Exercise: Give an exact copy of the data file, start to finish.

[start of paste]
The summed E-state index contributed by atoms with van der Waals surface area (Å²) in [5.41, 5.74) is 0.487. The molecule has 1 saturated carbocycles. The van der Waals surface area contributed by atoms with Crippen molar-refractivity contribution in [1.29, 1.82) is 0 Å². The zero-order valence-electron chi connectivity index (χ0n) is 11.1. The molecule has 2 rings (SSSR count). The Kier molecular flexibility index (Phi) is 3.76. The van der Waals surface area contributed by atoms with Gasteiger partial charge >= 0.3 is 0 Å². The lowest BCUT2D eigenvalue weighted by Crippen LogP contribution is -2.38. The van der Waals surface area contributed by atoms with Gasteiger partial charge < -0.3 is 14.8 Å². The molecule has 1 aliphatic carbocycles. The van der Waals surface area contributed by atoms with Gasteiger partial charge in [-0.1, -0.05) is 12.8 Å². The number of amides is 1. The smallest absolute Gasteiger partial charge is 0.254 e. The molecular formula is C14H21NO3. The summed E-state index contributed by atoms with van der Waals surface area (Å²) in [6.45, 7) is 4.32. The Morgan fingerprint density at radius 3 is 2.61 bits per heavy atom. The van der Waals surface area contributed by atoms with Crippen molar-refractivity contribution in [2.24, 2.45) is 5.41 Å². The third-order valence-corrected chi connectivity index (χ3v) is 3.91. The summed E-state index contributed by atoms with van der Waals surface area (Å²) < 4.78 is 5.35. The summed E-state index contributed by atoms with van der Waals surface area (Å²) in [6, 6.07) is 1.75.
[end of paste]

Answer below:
The summed E-state index contributed by atoms with van der Waals surface area (Å²) in [5.41, 5.74) is 0.487. The molecule has 1 saturated carbocycles. The van der Waals surface area contributed by atoms with Crippen molar-refractivity contribution in [1.29, 1.82) is 0 Å². The zero-order valence-electron chi connectivity index (χ0n) is 11.1. The molecule has 2 rings (SSSR count). The Kier molecular flexibility index (Phi) is 3.76. The van der Waals surface area contributed by atoms with Gasteiger partial charge >= 0.3 is 0 Å². The lowest BCUT2D eigenvalue weighted by Crippen LogP contribution is -2.38. The van der Waals surface area contributed by atoms with Gasteiger partial charge < -0.3 is 14.8 Å². The molecule has 1 aliphatic carbocycles. The van der Waals surface area contributed by atoms with Gasteiger partial charge in [-0.1, -0.05) is 12.8 Å². The number of amides is 1. The smallest absolute Gasteiger partial charge is 0.254 e. The molecular formula is C14H21NO3. The summed E-state index contributed by atoms with van der Waals surface area (Å²) in [6.45, 7) is 4.32. The Morgan fingerprint density at radius 3 is 2.61 bits per heavy atom. The van der Waals surface area contributed by atoms with Crippen molar-refractivity contribution in [2.24, 2.45) is 5.41 Å². The third-order valence-corrected chi connectivity index (χ3v) is 3.91. The summed E-state index contributed by atoms with van der Waals surface area (Å²) < 4.78 is 5.35. The summed E-state index contributed by atoms with van der Waals surface area (Å²) in [6, 6.07) is 1.75.